Resins: Cutting Through the Technical Jargon


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You only have to visit my company’s website to find out that resins come in many forms, with a list of properties that would challenge even a chemist graduate. Well, I do appreciate that most PCB manufacturers have little time to dwell on the subtleties—they just want a resin that will do the job. But with so many products on offer, how do you find time to wade through the jargon, make your choice and be confident that it will perform as expected?

Unquestionably, product detail is important to the user and will be his or her initial guide to making an appropriate choice; however, this month, I’m going to cut through some of the more heavy-going tech-speak, taking a few of my customers’ more frequently asked questions about resins to try to help you refine your selection process. There’s a lot of ground to cover, but for the purposes of this column, let’s concentrate on the PCB’s operating environment, caring for the components that are to be encapsulated, and the special needs of applications like LED lighting and RF systems.

Q. What exactly constitutes “general purpose” protection? Can we take this to mean that a general-purpose resin will meet most environmental conditions, or should we be more cautious if the operating environment is a little more challenging?

A. “General purpose” means that the resin offers good protection against the effects of temperature and humidity over a broad range, as well as providing good resistance to a wide range of chemicals. They also provide protection against vibration and shock, but when it comes to making a choice, you will need to be specific about the resin chemistries—polyurethane or epoxy—as they differ in terms of the types of protection they offer. In general, polyurethanes are better at protecting against vibration/cyclic mechanical shock and thermal cycling within an operating temperature range, as they retain their flexibility over their working life. Epoxies, on the other hand, can tolerate higher operating temperatures than polyurethanes, but they are more rigid and brittle when cured. While they are able to withstand higher mechanical shock, they are not as effective under conditions of high vibration or cycling shock.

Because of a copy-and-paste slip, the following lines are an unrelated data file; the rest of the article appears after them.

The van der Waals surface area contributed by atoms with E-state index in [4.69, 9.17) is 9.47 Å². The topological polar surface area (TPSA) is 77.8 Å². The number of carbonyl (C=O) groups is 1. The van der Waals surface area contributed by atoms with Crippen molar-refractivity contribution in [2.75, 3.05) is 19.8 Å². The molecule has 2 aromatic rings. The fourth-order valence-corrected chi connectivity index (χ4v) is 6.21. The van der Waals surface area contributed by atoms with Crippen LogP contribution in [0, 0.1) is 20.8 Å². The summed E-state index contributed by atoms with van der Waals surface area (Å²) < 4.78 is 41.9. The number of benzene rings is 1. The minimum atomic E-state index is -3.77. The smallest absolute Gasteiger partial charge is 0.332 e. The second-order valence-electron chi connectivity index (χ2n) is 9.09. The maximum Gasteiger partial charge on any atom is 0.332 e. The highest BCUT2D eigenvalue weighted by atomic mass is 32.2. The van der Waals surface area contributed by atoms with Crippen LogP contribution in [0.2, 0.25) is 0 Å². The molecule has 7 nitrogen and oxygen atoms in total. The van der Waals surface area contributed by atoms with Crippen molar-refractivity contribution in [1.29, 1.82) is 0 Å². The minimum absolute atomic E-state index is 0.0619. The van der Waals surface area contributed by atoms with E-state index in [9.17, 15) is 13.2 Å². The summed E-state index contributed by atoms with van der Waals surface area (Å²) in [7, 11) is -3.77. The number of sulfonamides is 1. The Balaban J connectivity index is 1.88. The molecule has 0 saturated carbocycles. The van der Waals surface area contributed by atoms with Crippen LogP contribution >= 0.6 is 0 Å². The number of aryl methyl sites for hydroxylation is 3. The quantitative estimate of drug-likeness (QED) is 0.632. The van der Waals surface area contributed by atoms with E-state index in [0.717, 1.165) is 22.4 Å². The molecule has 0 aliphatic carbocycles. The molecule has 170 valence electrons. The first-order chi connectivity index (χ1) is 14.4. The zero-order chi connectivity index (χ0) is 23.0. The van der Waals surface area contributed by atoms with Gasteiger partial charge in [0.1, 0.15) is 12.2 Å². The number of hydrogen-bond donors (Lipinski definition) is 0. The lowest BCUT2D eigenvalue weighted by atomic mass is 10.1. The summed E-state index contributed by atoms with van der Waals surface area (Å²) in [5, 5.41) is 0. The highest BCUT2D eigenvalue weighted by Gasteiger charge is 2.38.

Q. What are the main parameters to consider when making a resin selection and what pitfalls should I look out for?

A. The size and geometry of a PCB assembly are important parameters to consider before you choose an encapsulation/potting resin. Size will dictate the required useable life and gel time of a two-part resin, and it will also have quite a big impact on cure time.

Usable life and gel time data are typically calculated on a 100g mix size at room temperature (20-23°C). Short gel times are good for rapid turnaround of units, but may cause problems by allowing air to be released; long gel times, on the other hand, can extend production cycle times and introduce bottlenecks into the manufacturing process.

It is important to note here that very small volumes of resin will take longer to cure and special care should be taken to ensure that the correct mix ratio is maintained. In the case of larger volumes of resin, while the cure times will be reduced, the user must consider the corresponding rise in temperature of the resin/hardener mix, the “exotherm,” which may be high enough to damage vulnerable components. Epoxy resins are much more exothermic than polyurethanes.

To read this entire column, which appeared in the July 2017 issue of The PCB Design Magazine, click here.

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